• seasonal allergies
  • hormonal imbalances
  • PMS and painful periods
  • vision problems
  • headaches & migraines
  • muscles spasms
  • tendon & ligament injuries
  • chronic neck pain or TMJ
  • mood swings
  • irritability, anger, sadness
  • stress, overwhelm.

In Springtime, the Qi of the Liver typically begins to flow more easily. Problems that bothered us in the Winter often start to feel better and we have more energy and vigor. Sometimes, though, when the Liver is not functioning optimally, the transition can be a little rocky. Issues related to Liver congestion (like those listed above) can be exacerbated for a while.

Although Liver imbalance can be addressed with Traditional Chinese Medicine at any time, Spring is the season when we can most effectively support the health of the Liver to bring about lasting changes.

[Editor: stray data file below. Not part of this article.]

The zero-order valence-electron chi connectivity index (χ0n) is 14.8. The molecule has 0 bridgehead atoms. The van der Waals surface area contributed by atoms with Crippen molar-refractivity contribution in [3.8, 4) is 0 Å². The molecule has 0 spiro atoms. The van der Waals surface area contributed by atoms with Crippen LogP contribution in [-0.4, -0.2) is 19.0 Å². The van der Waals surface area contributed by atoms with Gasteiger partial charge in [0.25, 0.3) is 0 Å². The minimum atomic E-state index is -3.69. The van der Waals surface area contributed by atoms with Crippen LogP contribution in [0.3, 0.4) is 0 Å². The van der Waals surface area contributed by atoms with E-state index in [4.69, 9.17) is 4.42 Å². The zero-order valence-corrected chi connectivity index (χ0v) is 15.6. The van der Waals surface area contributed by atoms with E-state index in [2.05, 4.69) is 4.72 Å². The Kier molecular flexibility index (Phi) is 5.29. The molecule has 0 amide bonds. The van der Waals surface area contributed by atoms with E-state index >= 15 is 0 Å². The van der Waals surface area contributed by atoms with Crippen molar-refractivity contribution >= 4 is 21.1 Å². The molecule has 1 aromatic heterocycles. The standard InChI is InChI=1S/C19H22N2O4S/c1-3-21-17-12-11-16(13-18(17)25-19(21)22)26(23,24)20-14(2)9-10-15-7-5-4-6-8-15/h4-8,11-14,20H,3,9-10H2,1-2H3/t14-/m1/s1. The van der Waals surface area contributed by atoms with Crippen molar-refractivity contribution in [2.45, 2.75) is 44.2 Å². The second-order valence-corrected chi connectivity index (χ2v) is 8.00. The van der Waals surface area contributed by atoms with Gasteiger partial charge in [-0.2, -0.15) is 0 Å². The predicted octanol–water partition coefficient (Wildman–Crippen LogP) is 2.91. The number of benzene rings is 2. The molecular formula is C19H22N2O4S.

Consider the following list of suggestions, derived from Chinese five-element theory, for boosting your health and unblocking "stuck Liver energy" during the Spring season.

But First .....  What is Five-Element Theory?

Five-element theory arose in pre-industrial, agrarian China where, as in all pre-industrial cultures, humans closely observed and depended on natural cycles of the earth and climate. In five-element theory, the five seasons of the year – Spring, Summer, Late Summer, Autumn and Winter – each correspond to a specific set of qualities and energies. In agricultural society, survival depended on a sophisticated understanding of and adaptation to the patterns of nature. Our modern, urban lives are less directly tied to agricultural cycles, but we still find greater health & happiness when we align ourselves, in big or small ways, with the prevailing energies of our natural environment.

In Five-Element Theory, Spring has the following Correspondences:

Element  :  Wood
Color  :  Blue-Green